As someone who lives in a high risk wildfire area (we literally get about 3-4 wildfires a year), my advice to you is to get your own horse trailer or at the very least set up a plan with at least two different people (in case one is out of town during an evacuation) who are responsible and have trailers large enough to accommodate your horses and their horses. You would also need to make plans for various locations to take your animals that are far enough away from fire danger zones, as well as water, hay/feed, and any other supplies you may need. That is the safest option for your horses.
Riding them across a steam/river/etc. (even a wide one) is not a valid safety option as fire can easily jump breaks like that with wind, etc. Plus smoke is still a hazard in and of itself and can have long term consequences.
Setting them loose is really your only option at this point if a fire were to break out tomorrow. Don't rely on just spray painting your phone number on them because it can be smeared in the chaos, especially if they get caught up in any water or slurry drops. The new ICE clips for manes are really nice and are probably a safer way of keeping your information on your horses should you have to turn them loose. Most wildfires here you are only given a short (and I mean SHORT) period of time to evacuate before road closures are put into place and it becomes much more difficult to get in/out without escort. Rescue workers also generally are not able to assist any animals, although many try if they can safely do it. Firefighters also prioritize houses and farms that have a safety space around their homes/barns/etc. (at least in our area) which means clear any brush, dry matter, or other fire hazards from around your property and you will have a better chance of them working around your house should they be in the area.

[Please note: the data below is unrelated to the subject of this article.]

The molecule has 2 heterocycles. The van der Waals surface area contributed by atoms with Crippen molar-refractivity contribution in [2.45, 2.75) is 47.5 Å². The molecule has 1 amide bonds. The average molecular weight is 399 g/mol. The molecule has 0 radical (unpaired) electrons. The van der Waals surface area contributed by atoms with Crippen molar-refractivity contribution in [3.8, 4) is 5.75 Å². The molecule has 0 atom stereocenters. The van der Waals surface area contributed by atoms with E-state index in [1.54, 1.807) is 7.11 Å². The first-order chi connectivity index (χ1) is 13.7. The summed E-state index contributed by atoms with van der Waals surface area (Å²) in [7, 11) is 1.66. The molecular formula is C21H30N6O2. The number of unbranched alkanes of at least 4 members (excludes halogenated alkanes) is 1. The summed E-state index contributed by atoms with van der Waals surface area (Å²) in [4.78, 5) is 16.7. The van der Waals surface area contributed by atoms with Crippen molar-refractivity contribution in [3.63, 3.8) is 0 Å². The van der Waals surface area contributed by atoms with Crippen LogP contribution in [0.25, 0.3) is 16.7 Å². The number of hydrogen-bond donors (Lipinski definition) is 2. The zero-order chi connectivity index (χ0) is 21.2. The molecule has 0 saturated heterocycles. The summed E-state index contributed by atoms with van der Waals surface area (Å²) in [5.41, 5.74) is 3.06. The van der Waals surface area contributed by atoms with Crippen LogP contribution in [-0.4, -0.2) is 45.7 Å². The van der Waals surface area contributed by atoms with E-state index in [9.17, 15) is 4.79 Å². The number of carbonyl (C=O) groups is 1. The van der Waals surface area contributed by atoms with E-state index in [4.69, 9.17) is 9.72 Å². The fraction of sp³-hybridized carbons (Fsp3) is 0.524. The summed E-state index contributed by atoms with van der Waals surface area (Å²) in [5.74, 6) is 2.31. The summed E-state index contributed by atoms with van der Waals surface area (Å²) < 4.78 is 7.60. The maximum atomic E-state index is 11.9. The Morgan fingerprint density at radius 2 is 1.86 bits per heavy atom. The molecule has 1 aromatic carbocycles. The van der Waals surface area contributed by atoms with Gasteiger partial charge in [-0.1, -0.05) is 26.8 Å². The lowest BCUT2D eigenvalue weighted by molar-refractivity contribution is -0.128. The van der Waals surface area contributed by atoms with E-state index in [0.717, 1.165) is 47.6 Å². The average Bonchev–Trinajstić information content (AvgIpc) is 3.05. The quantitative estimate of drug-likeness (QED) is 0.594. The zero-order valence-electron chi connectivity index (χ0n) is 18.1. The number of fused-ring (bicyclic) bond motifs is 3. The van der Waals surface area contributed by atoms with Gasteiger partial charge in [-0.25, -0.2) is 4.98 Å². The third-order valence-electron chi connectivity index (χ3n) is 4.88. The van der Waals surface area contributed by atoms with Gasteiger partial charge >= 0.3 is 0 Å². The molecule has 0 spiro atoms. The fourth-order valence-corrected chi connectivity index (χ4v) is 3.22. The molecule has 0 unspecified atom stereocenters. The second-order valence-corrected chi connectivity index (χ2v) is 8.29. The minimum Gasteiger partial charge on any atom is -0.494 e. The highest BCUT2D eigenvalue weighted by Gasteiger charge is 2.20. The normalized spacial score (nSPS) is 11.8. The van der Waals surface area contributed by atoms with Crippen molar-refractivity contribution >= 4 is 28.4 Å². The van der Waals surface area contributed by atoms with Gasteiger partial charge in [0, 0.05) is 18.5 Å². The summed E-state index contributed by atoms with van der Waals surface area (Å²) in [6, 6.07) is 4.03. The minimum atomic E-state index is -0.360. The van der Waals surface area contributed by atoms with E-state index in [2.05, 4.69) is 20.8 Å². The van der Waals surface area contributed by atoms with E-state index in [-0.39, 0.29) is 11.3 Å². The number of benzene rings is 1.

I know you said your community doesn't really have any large animal evacuation procedures in place, but this may be an opportune time to bring up that concern at a community meeting and perhaps a plan can be put into place that gives locals with large animals and livestock a safe location to transport and keep their animals while evacuation orders are in place. Water, feed, and bedding donations also need to be considered in this case.
I also make sure to keep copies of important paperwork for all of my animals as well, including vaccinations, Bills of Sale, registration papers, Coggins, identifying pictures, etc. Occasionally your animals must be kept at facilities where you are not able to stay and in the chaos there can be a lot of mixups so it is always good to have as much information on your animals as possible (horses or otherwise).